Journal of Philosophy 108 (10):576-582 (2011)

Axel Barceló
Institute Of Philosophy, Mexico
Alvin I. Goldman has argued that since one must count epistemic rules among the factors that help to fix the justificational status of agents (generally called J-factors), not all J-factors are internalist, that is, intrinsic to the agent whose justificational status they help to fix. After all, for an epistemic rule to count as a genuine J-factor, it must be objectively correct and, therefore, “independent of any and all minds.” Consequently, it cannot be intrinsic to any particular epistemic agent. In this brief commentary, I will argue that Goldman’s argument misunderstands what it takes for epistemic justification to be internalist and, therefore, fails to guarantee his externalist conclusion. In particular, I want to demonstrate that Goldman’s argument trivializes the difference between intrinsic and extrinsic properties that lays at the basis of the internalist/externalist debate. I will show that, if sound, simple variations on Goldman’s argument could be used to prove the absurd conclusion that all properties are extrinsic. Now, since the intrinsic/extrinsic distinction is fundamental to debates in several areas of philosophy, not only the internalist/externalist debate in epistemology, I conclude that Goldman’s argument cannot be sound.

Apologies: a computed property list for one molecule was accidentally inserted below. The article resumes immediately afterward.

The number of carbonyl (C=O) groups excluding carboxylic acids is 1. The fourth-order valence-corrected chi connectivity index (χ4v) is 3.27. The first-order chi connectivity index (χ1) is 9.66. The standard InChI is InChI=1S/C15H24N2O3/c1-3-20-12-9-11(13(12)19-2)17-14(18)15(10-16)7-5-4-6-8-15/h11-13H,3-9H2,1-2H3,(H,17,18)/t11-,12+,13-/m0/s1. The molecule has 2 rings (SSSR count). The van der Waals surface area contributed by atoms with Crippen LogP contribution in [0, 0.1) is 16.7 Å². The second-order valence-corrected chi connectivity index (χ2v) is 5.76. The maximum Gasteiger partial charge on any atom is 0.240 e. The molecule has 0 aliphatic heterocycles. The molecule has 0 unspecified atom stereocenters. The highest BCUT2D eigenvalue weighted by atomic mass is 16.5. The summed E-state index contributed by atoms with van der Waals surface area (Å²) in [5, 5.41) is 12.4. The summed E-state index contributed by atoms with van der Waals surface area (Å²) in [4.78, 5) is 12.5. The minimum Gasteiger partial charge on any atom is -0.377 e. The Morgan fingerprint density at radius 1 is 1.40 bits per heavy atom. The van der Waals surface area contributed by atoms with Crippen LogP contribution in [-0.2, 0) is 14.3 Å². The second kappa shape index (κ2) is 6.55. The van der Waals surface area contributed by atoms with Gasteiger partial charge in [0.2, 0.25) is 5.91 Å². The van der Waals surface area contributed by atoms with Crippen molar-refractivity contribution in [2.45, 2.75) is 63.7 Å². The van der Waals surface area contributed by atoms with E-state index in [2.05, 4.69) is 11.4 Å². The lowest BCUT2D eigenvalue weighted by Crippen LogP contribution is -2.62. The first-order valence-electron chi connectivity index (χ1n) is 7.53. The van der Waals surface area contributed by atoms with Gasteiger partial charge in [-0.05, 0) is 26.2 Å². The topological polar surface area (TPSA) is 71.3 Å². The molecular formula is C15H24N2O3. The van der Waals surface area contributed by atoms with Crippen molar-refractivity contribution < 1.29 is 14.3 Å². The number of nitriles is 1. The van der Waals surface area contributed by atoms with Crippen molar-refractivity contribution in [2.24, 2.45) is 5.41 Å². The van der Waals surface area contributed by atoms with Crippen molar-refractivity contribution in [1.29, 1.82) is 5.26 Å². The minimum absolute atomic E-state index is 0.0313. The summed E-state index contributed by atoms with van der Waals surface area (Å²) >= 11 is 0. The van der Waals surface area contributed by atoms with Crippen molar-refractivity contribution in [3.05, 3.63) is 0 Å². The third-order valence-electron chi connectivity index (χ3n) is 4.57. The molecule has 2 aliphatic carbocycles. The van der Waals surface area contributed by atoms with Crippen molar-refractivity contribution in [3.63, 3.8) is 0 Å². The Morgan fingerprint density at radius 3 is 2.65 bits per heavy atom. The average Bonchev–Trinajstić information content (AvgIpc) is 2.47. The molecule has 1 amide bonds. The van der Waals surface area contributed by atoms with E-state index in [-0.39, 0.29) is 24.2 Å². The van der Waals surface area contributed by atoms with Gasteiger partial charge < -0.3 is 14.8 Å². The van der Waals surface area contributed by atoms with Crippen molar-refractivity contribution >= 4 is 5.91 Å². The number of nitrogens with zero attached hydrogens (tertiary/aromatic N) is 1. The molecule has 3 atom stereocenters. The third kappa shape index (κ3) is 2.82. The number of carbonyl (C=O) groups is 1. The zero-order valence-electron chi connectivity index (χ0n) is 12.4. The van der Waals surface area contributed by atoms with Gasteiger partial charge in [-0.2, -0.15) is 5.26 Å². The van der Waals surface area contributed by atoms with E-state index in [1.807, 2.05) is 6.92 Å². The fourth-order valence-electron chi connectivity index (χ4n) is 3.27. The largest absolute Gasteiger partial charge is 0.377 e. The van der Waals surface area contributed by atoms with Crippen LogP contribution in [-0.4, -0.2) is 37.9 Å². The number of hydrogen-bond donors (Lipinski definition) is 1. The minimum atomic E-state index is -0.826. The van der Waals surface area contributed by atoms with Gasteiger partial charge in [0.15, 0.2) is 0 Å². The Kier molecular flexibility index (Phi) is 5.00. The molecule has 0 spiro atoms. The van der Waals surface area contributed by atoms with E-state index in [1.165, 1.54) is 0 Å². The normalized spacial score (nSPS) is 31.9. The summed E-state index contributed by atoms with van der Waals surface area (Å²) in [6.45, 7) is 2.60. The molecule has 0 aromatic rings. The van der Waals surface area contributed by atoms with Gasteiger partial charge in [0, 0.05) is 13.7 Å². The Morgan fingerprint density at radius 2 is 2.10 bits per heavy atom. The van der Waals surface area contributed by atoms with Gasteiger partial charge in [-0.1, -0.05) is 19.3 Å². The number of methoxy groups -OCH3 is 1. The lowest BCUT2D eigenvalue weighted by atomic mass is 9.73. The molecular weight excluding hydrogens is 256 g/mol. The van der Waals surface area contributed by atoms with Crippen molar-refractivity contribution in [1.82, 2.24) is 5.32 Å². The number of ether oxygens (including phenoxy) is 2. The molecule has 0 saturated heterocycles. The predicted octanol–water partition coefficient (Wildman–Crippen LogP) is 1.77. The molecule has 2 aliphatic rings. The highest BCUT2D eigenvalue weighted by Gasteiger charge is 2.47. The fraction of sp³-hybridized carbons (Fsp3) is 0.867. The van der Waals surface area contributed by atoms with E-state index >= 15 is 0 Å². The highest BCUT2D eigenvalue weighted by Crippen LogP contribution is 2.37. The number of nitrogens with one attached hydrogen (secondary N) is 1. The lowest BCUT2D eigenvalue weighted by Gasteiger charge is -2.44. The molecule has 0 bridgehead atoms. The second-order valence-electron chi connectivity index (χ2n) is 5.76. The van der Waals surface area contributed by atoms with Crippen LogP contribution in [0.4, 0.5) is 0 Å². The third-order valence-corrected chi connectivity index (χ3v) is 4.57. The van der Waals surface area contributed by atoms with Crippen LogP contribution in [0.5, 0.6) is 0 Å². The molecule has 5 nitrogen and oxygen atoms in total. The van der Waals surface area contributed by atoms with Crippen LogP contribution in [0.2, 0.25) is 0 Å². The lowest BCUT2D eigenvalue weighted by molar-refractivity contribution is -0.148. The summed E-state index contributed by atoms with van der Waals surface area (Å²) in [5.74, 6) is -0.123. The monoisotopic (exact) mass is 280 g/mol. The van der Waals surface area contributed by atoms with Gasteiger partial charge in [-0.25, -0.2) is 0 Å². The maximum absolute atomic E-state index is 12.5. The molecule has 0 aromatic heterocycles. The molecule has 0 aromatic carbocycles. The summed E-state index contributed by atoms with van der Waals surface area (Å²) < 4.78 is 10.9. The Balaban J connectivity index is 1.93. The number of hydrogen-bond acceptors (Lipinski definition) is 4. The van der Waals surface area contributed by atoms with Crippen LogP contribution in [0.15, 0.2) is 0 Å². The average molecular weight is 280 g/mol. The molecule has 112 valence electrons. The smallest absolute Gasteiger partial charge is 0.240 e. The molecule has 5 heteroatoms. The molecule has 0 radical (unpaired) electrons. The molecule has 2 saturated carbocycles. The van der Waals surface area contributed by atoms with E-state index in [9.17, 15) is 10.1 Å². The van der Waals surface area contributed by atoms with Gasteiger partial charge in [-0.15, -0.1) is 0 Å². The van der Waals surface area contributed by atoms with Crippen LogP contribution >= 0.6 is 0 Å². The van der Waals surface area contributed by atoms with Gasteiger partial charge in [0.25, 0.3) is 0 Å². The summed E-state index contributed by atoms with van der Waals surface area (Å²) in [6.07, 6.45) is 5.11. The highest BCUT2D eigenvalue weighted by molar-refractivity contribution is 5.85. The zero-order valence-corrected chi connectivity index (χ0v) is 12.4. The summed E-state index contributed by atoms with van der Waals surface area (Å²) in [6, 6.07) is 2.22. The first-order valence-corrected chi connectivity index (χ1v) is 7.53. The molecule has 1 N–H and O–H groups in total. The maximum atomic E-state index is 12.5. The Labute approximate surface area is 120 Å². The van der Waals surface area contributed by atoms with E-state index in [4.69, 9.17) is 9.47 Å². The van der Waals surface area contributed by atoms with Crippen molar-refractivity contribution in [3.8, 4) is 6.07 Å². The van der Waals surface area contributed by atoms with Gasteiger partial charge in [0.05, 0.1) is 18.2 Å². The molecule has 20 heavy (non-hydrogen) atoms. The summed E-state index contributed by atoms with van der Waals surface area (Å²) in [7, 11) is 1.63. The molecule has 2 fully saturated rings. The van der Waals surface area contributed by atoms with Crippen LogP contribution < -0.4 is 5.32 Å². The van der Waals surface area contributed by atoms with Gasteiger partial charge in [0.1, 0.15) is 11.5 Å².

Keywords Epistemic Externalism  Internalism  Goldman  Justification  Epistemic Rules
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References found in this work BETA

Individualism and the Mental.Tyler Burge - 1979 - Midwest Studies in Philosophy 4 (1):73-122.
What is Structural Realism?James Ladyman - 1998 - Studies in History and Philosophy of Science Part A 29 (3):409-424.
Intrinsic/Extrinsic.I. L. Humberstone - 1996 - Synthese 108 (2):205-267.
Intrinsically/Extrinsically.Carrie Figdor - 2008 - Journal of Philosophy 105 (11):691-718.

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Citations of this work BETA

What’s the Use of an Intrinsic Property?Carrie Figdor - 2014 - In Robert M. Francescotti (ed.), Companion to Intrinsic Properties. De Gruyter. pp. 139-156.

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